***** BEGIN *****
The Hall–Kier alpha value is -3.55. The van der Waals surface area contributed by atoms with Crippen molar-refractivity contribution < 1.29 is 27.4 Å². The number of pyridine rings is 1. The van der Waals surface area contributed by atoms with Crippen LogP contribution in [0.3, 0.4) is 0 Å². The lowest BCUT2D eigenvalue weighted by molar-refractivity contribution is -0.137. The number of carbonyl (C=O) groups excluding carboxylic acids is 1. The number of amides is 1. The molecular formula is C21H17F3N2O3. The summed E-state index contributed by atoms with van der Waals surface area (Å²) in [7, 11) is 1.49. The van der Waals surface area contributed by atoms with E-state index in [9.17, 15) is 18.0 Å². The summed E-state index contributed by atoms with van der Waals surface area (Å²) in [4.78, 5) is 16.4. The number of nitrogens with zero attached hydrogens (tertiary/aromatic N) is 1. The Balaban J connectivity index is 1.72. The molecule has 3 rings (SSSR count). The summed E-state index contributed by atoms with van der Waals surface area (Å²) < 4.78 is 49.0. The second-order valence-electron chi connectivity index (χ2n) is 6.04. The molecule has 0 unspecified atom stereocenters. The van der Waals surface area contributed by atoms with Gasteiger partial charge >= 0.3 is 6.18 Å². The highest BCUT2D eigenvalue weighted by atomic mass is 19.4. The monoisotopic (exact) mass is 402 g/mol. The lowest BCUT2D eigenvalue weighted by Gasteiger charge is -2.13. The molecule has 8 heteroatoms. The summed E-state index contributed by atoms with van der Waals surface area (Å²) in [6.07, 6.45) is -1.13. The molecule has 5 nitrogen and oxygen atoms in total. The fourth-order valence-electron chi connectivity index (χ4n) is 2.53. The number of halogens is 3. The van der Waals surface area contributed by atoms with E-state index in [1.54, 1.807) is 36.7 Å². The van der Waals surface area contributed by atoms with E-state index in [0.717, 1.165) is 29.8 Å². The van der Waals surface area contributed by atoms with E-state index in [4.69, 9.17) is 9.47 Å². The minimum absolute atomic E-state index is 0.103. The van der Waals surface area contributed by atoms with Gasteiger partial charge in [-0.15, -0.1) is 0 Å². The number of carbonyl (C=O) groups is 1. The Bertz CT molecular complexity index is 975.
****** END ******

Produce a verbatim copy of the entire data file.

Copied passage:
The Hall–Kier alpha value is -3.55. The van der Waals surface area contributed by atoms with Crippen molar-refractivity contribution < 1.29 is 27.4 Å². The number of pyridine rings is 1. The van der Waals surface area contributed by atoms with Crippen LogP contribution in [0.3, 0.4) is 0 Å². The lowest BCUT2D eigenvalue weighted by molar-refractivity contribution is -0.137. The number of carbonyl (C=O) groups excluding carboxylic acids is 1. The number of amides is 1. The molecular formula is C21H17F3N2O3. The summed E-state index contributed by atoms with van der Waals surface area (Å²) in [7, 11) is 1.49. The van der Waals surface area contributed by atoms with E-state index in [9.17, 15) is 18.0 Å². The summed E-state index contributed by atoms with van der Waals surface area (Å²) in [4.78, 5) is 16.4. The number of nitrogens with zero attached hydrogens (tertiary/aromatic N) is 1. The Balaban J connectivity index is 1.72. The molecule has 3 rings (SSSR count). The summed E-state index contributed by atoms with van der Waals surface area (Å²) < 4.78 is 49.0. The second-order valence-electron chi connectivity index (χ2n) is 6.04. The molecule has 0 unspecified atom stereocenters. The van der Waals surface area contributed by atoms with Gasteiger partial charge >= 0.3 is 6.18 Å². The highest BCUT2D eigenvalue weighted by atomic mass is 19.4. The monoisotopic (exact) mass is 402 g/mol. The lowest BCUT2D eigenvalue weighted by Gasteiger charge is -2.13. The molecule has 8 heteroatoms. The summed E-state index contributed by atoms with van der Waals surface area (Å²) in [6.07, 6.45) is -1.13. The molecule has 5 nitrogen and oxygen atoms in total. The fourth-order valence-electron chi connectivity index (χ4n) is 2.53. The number of halogens is 3. The van der Waals surface area contributed by atoms with E-state index in [1.54, 1.807) is 36.7 Å². The van der Waals surface area contributed by atoms with E-state index in [0.717, 1.165) is 29.8 Å². The van der Waals surface area contributed by atoms with E-state index in [4.69, 9.17) is 9.47 Å². The minimum absolute atomic E-state index is 0.103. The van der Waals surface area contributed by atoms with Gasteiger partial charge in [-0.15, -0.1) is 0 Å². The number of carbonyl (C=O) groups is 1. The Bertz CT molecular complexity index is 975.